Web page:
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I Was Drafted into the Mie Kenjinkai Army

On June 3, 1989, I married Shirley Takigawa and unknowingly, I became a permanent member of the Mie Kenjinkai. My family was originally from Yamaguchi Ken on my mother’s side and Tottori Ken on my father’s side, but I soon discovered I had just been drafted into the Mie Ken army.

It started out innocently enough: attending picnics, annual dinners and other functions until my mother-in-law asked if I would be able to help with a few activities. She said we needed to have more participation from younger members and that the tasks would be easy. I knew very little about the Mie Kenjinkai and did not even know what a Ken was. I only knew about Mie’s famous pearl divers. I thought that the Mie Kenjinkai was for senior adults who spoke Japanese, rather than for me, the younger American-born, English-speaking hipster. But being a good son-in-law, I served out of courtesy and respect for my in-laws and wife.

As with any other volunteer assignment, the list of duties soon began to increase. First, the Mie Kenjinkai needed a golf tournament, then help with picnic duties such as cooking and running the games. Finally, it expanded to any function that needed an English speaking representative.

At first this seemed like a lot of work, but as time passed, I began to enjoy the outings and most of all the people. I had great satisfaction in seeing my children enjoy themselves at the picnics and witnessing the seniors having fun at the golf tournaments. The pinnacle of my experiences was when the whole family, including Shirley’s parents, traveled and toured Mie Ken while on vacation. I was able to meet the Takigawa relatives in Mie, and had many fun dinners, drinking sake and beer. We toured the famous Ise temple, rode mini-racers on the Formula One Race Car Track at Suzuka Circuit, saw the only two rocks in the world that are married, and found a love of onsens while eating plenty of great food.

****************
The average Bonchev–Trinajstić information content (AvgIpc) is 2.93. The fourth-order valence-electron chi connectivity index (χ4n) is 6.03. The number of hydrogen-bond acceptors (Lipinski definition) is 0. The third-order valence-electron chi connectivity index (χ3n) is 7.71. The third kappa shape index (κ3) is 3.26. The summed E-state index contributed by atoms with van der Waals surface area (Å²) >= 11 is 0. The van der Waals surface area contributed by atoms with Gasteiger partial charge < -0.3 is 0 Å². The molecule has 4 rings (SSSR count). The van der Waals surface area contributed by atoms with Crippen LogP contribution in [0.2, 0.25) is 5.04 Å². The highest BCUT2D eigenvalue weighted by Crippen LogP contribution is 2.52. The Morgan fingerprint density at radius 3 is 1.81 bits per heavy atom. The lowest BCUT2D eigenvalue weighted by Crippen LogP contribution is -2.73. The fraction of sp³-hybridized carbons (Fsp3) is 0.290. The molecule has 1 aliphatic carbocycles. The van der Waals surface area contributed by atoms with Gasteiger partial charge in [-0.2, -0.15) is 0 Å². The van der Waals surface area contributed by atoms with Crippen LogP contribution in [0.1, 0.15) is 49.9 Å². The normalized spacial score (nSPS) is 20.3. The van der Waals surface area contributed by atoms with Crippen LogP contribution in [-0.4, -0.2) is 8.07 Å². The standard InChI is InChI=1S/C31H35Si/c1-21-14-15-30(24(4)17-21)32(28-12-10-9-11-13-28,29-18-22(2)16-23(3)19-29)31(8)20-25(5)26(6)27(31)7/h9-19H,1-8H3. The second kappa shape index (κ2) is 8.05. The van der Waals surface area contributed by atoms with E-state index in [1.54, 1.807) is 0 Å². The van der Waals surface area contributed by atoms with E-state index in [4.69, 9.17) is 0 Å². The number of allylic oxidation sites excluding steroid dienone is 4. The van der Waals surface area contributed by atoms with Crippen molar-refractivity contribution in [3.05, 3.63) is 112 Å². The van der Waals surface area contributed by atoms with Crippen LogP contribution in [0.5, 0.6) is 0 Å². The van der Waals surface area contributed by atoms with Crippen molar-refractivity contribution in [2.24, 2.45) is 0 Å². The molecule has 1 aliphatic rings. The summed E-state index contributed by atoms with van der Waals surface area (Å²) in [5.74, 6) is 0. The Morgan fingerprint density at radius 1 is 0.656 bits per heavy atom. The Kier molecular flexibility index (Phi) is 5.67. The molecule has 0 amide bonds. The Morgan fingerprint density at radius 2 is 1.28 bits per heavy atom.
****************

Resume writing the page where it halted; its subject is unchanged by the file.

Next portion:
Three years ago, Mie Kenjinkai started the Mie Ken Student Exchange Program, with the generous help of Mr. Shigeo Takayama. My daughter and nephew were fortunate to go to Mie for two weeks. They had the time of their lives and matured as individuals. My daughter has often said that this was one of the best experiences of her life and continues to have a passion for Japan. I am very grateful to the Mie Kenjinkai for not only enriching my life, but more importantly, providing valuable experience and knowledge to my children about their heritage.

Mie Kenjinkai is growing older and soon, without the participation of younger members under the age of thirty-five, will cease to exit. The younger generation have assimilated into the American culture and busied themselves with activities, resulting in little need for a club that specializes in old traditions. Before, the kenjinkais were needed for social, financial, and protective functions from the outside world that harbored fear and prejudice of Japanese immigrants. These kenjinkais were the foundations of success for the Issei pioneers in America. Life is very different today, as few Sansei speak Japanese and are busy raising their own families. They see little benefit from a Japanese speaking club, and view Japan as a foreign nation they can learn about from the internet or on a tour during a vacation. What they fail to see is the sacrifice and determination of the Issei to make our lives comfortable in the United States. We also fail to recognize how our “roots” form the foundation of our lives.

Our task is very easy to identify but difficult to achieve. Our challenge is to recruit the youth of today to show them the benefits of their heritage and culture. When they come to recognize the courage and individual sacrifices of their grandparents, they will see the need for the Kenjinkai. Every journey has a start and the only way to begin is to remember its origin. It would be a great injustice if we lost sight of our heritage and appreciation for the progress that has made us successful today. The kenjinkais have much more to offer our youth, especially in discovering who they are and where they came from. Just like a great relay race, the baton is ready to be passed on to the youth of today; they only need to be recruited to enjoy the riches of victory.

©2009 Dean Hara

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